29 October 2009

The Limits of Memory

The Limits of Memory

The Third Annual NSSR Interdisciplinary Memory Conference The New School for Social Research, New York
March 4-6, 2010

Call for Papers

In recent decades there has been a surge of interest in memory and the ways in which it functions, circulates and is mobilized. Much of this research has focused on the positive aspects of memory where it is seen as an effective tool for change, healing, understanding and/or education. Particularly in the realm of collective memory, there has been a focus on facing the past as a way to learn its lessons and build a better future. While this focus on the past has productively inspired new and innovative ways of dealing with various forms of memory (including traumatic and post-traumatic memory, embodied memory, the transmission of inter-generational memory, technologies and representations of memory and so on), there are other sides to this focus on the past. Too often today, scholars focus on the positive and empowering uses of memory and downplay or disregard its negative uses.

Every act of remembering also implies some form of selective forgetting and a reconstruction of the past, often according to present political or cultural needs. This conference aims to address some of the limits in theories and practices of memory, focusing on how the uses of memory are often intimately tied up with its abuses. We also hope to explore the ways in which the growing field of memory studies can continue to push the boundaries of inquiry and the boundaries between disciplines. To this end, we encourage interdisciplinary panel and paper submissions from as many disciplines as possible. Some of the questions we wish to address are:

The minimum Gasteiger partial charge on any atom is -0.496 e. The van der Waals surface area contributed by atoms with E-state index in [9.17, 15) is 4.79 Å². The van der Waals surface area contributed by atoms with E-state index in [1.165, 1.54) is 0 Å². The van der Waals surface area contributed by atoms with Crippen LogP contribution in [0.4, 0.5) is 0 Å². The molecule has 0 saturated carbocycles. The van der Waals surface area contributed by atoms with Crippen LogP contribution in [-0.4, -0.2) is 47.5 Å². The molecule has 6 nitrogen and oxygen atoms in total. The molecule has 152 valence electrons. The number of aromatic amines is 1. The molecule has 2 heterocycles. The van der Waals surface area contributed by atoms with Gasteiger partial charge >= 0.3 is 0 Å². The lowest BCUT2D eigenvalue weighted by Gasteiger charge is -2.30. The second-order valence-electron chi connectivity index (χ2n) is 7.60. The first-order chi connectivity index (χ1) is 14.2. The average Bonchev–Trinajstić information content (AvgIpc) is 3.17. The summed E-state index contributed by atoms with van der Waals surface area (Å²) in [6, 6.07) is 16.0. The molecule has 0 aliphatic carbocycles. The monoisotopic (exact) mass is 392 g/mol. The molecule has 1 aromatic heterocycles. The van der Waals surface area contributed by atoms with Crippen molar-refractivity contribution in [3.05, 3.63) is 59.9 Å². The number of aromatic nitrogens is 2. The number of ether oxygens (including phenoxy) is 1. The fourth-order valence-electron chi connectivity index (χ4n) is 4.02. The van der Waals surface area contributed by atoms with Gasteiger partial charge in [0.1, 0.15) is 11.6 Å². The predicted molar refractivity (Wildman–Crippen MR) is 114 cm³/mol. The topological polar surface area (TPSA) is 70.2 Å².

How do the ways we measure, organize and/or evaluate memory influence the ways in which it is theorized?
How can projects of memory escape the lens of trauma?
Are there such categories as “bad memories” and “good memories?”
What is the visual culture of memory?
Which memories are “allowed” and what happens to those that are shut out of official narratives of the past?
What are the boundaries between the collective and individual aims for recounting the past?
What happens when memorial or reparation projects fail?
How is memory used to perpetuate violence and conflict or to relocate or transplant it?
What are the limits of memory as a tool for reconciliation and forgiveness?
What happens when memory sows the seeds of revenge?
What are the scholarly approaches and implications of a focus on the future in memory studies?

Abstracts of no longer than 250 words should be sent to NSSRMemoryConference@gmail.com by November 20, 2009.

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